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From beaches to beans: Time and material in 4 shows

SINGAPORE — It’s been a while since I’ve gone gallery hopping, but I’ve finally managed to catch four at one go. Incidentally, they’re all shows by female artists, and their themes and subjects form a nice symmetrical dialogue with one another — Juria Toramae (in collaboration with Jerome Lim) and Tay Wei Leng’s respective investigations on time, memory and place, and Grace Tan and Lavender Chang’s forays into material and process.

SINGAPORE — It’s been a while since I’ve gone gallery hopping, but I’ve finally managed to catch four at one go. Incidentally, they’re all shows by female artists, and their themes and subjects form a nice symmetrical dialogue with one another — Juria Toramae (in collaboration with Jerome Lim) and Tay Wei Leng’s respective investigations on time, memory and place, and Grace Tan and Lavender Chang’s forays into material and process.


PAST AND PRESENT

The main set of works comprising Toramae’s Points Of Departure (POD) at the National Library Building are composite photographs combining folks from old photos at the beach (the earliest from the `40s) superimposed on present day images of said places (Sentosa, Changi Beach, Pulau Semakau, East Coast Beach, et cetera). You’ve got a group of men striking a pose on rocks and driftwood or a group of children making sandcastles, for instance, while oil tankers ply the waters in the background.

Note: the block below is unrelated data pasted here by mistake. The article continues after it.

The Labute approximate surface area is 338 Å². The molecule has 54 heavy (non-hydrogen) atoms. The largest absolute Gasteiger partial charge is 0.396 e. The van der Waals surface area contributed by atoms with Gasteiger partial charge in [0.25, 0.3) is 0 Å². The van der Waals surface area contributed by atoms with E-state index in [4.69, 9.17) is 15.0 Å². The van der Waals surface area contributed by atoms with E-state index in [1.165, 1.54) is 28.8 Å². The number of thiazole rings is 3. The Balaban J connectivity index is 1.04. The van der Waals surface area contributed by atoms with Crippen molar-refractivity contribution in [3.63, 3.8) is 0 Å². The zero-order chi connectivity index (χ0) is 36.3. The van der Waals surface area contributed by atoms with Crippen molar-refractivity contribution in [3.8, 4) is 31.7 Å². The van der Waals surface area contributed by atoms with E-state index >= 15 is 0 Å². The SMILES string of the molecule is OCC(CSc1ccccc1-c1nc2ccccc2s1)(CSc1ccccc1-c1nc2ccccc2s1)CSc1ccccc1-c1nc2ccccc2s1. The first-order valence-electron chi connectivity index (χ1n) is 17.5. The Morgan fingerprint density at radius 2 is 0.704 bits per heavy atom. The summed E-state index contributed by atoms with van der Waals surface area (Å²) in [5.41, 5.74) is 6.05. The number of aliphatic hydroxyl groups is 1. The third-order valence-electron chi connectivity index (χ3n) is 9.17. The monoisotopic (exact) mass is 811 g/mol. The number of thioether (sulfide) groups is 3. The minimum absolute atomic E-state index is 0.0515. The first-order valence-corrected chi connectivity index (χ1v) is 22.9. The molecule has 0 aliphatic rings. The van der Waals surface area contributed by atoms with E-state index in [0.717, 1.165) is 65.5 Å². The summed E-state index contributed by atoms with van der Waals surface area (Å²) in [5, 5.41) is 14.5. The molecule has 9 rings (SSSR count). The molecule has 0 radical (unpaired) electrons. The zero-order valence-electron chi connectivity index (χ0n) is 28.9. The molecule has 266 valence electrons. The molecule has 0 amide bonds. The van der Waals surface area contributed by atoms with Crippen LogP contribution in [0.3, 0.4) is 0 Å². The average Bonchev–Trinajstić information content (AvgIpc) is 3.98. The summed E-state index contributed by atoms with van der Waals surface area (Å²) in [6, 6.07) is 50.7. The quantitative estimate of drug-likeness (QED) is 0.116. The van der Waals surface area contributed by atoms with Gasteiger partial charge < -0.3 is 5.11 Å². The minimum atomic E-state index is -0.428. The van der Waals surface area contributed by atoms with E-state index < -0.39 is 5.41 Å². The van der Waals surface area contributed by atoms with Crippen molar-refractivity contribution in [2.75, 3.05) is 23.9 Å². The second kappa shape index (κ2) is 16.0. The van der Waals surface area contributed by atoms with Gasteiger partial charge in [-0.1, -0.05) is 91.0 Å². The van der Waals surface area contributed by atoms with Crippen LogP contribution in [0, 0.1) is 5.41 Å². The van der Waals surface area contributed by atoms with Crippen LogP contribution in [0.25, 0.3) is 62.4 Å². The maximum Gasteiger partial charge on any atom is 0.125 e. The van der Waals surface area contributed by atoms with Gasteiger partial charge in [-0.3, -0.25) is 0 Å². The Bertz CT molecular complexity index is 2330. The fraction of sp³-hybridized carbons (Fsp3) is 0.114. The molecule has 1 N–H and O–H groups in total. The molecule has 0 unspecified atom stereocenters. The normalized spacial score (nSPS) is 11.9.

Based on the personal memories of the subjects she interviewed, Toramae then allows you to specifically situate these photographs geographically (by way of QR codes that let you see where these moments from the past are found on Google Maps).

And yet, visually, they’re less easy to place. Part of the reason is that they aren’t quite seamless composites. Not only are you aware of the disconnect between the modern oil tankers and, well, the hairstyles and clothing of the folks in the photo, you’re also conscious about the difference in quality between the old and new elements of the photographs, whether it’s the tint, light, or even the cropping. (It’s less subtly reiterated in the exhibition’s video installation of Singapore’s shoreline, juxtaposed with sound recordings of the interviewees’ recollections — which extends the (light/sound/actual) “wave” metaphor, in a way, too.)

The show is, of course, a commentary on the changes in Singapore through the years and the uneasy relationship between past and present. It’s linked to the Singapore Memory Project and irememberSG (and while we’re at it, we should probably be mindful that the chosen images are of a specific group of people who had the ability to indulge in leisure activities like a regatta and had easy access to cameras).

But what struck me most actually was the presence of the sea, which Toramae has rightfully pointed as the constant (along with the islands that serve as markers). While land reclamation has somewhat made questionable the idea of islands as completely immutable, the sea retains its ahistorical, featureless presence around which everything else — the land and people that give these images a semblance of place and history — revolves and evolves. You could very well link this exhibition to other strong investigations into Singapore’s relationship with the sea, such as those by Charles Lim and Zai Kuning — the former’s maritime maps and the latter’s recent makeshift boats find resonance in the show’s Google Map tracking feature and a centrepiece “boathouse” sculpture, respectively.

Over at the nearby Chan Hampe Galleries is another show that seems the complete opposite of POD, beginning with its very title — Tay Wei Leng’s photography exhibition How did we get here.

In contrast to POD’s open seaside vistas and scrutiny of the past in Singapore, Tay’s assortment of images dwell on the present, urban and cramped situation of Hong Kong’s denizens.